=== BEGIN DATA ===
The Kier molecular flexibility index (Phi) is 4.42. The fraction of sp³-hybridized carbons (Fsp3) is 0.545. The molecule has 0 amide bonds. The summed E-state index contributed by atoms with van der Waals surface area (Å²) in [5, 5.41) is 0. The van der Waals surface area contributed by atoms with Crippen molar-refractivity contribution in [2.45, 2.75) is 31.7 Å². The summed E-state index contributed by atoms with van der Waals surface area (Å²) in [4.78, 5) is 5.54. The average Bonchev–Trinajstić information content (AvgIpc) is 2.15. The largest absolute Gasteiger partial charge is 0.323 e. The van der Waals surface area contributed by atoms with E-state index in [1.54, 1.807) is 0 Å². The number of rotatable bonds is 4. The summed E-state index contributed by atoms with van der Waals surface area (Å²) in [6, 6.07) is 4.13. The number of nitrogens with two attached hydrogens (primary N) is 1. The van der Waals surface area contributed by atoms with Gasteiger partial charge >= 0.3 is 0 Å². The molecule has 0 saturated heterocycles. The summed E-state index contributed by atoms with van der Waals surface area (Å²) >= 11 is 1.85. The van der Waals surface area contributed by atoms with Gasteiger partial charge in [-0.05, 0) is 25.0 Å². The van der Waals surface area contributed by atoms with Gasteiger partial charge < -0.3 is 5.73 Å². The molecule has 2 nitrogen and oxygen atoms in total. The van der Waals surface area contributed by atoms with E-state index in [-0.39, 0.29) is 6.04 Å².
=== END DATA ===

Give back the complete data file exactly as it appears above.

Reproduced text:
The Kier molecular flexibility index (Phi) is 4.42. The fraction of sp³-hybridized carbons (Fsp3) is 0.545. The molecule has 0 amide bonds. The summed E-state index contributed by atoms with van der Waals surface area (Å²) in [5, 5.41) is 0. The van der Waals surface area contributed by atoms with Crippen molar-refractivity contribution in [2.45, 2.75) is 31.7 Å². The summed E-state index contributed by atoms with van der Waals surface area (Å²) in [4.78, 5) is 5.54. The average Bonchev–Trinajstić information content (AvgIpc) is 2.15. The largest absolute Gasteiger partial charge is 0.323 e. The van der Waals surface area contributed by atoms with E-state index in [1.54, 1.807) is 0 Å². The number of rotatable bonds is 4. The summed E-state index contributed by atoms with van der Waals surface area (Å²) in [6, 6.07) is 4.13. The number of nitrogens with two attached hydrogens (primary N) is 1. The van der Waals surface area contributed by atoms with Gasteiger partial charge >= 0.3 is 0 Å². The molecule has 0 saturated heterocycles. The summed E-state index contributed by atoms with van der Waals surface area (Å²) >= 11 is 1.85. The van der Waals surface area contributed by atoms with Gasteiger partial charge in [-0.05, 0) is 25.0 Å². The van der Waals surface area contributed by atoms with Gasteiger partial charge < -0.3 is 5.73 Å². The molecule has 2 nitrogen and oxygen atoms in total. The van der Waals surface area contributed by atoms with E-state index in [-0.39, 0.29) is 6.04 Å².